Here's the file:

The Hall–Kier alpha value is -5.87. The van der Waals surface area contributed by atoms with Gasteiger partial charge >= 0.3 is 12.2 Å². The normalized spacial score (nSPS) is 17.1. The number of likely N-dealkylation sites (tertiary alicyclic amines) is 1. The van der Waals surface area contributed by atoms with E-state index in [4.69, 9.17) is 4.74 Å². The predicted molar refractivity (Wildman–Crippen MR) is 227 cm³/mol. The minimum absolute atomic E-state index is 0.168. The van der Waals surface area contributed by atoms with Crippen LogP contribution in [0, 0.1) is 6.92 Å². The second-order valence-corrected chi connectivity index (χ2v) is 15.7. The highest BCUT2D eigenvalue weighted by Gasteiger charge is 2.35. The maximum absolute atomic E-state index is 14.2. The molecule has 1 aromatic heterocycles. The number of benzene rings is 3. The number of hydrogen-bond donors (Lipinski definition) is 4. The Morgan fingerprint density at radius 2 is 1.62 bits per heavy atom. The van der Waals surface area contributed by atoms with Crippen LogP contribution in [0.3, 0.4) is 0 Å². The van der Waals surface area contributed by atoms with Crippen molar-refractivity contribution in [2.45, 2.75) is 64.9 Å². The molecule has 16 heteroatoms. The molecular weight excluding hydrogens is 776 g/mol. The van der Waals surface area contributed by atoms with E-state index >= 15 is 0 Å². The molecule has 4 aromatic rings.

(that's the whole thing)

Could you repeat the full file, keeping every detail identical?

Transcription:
The Hall–Kier alpha value is -5.87. The van der Waals surface area contributed by atoms with Gasteiger partial charge >= 0.3 is 12.2 Å². The normalized spacial score (nSPS) is 17.1. The number of likely N-dealkylation sites (tertiary alicyclic amines) is 1. The van der Waals surface area contributed by atoms with E-state index in [4.69, 9.17) is 4.74 Å². The predicted molar refractivity (Wildman–Crippen MR) is 227 cm³/mol. The minimum absolute atomic E-state index is 0.168. The van der Waals surface area contributed by atoms with Crippen LogP contribution in [0, 0.1) is 6.92 Å². The second-order valence-corrected chi connectivity index (χ2v) is 15.7. The highest BCUT2D eigenvalue weighted by Gasteiger charge is 2.35. The maximum absolute atomic E-state index is 14.2. The molecule has 1 aromatic heterocycles. The number of benzene rings is 3. The number of hydrogen-bond donors (Lipinski definition) is 4. The Morgan fingerprint density at radius 2 is 1.62 bits per heavy atom. The van der Waals surface area contributed by atoms with Crippen LogP contribution in [0.3, 0.4) is 0 Å². The van der Waals surface area contributed by atoms with Crippen molar-refractivity contribution in [2.45, 2.75) is 64.9 Å². The molecule has 16 heteroatoms. The molecular weight excluding hydrogens is 776 g/mol. The van der Waals surface area contributed by atoms with E-state index >= 15 is 0 Å². The molecule has 4 aromatic rings.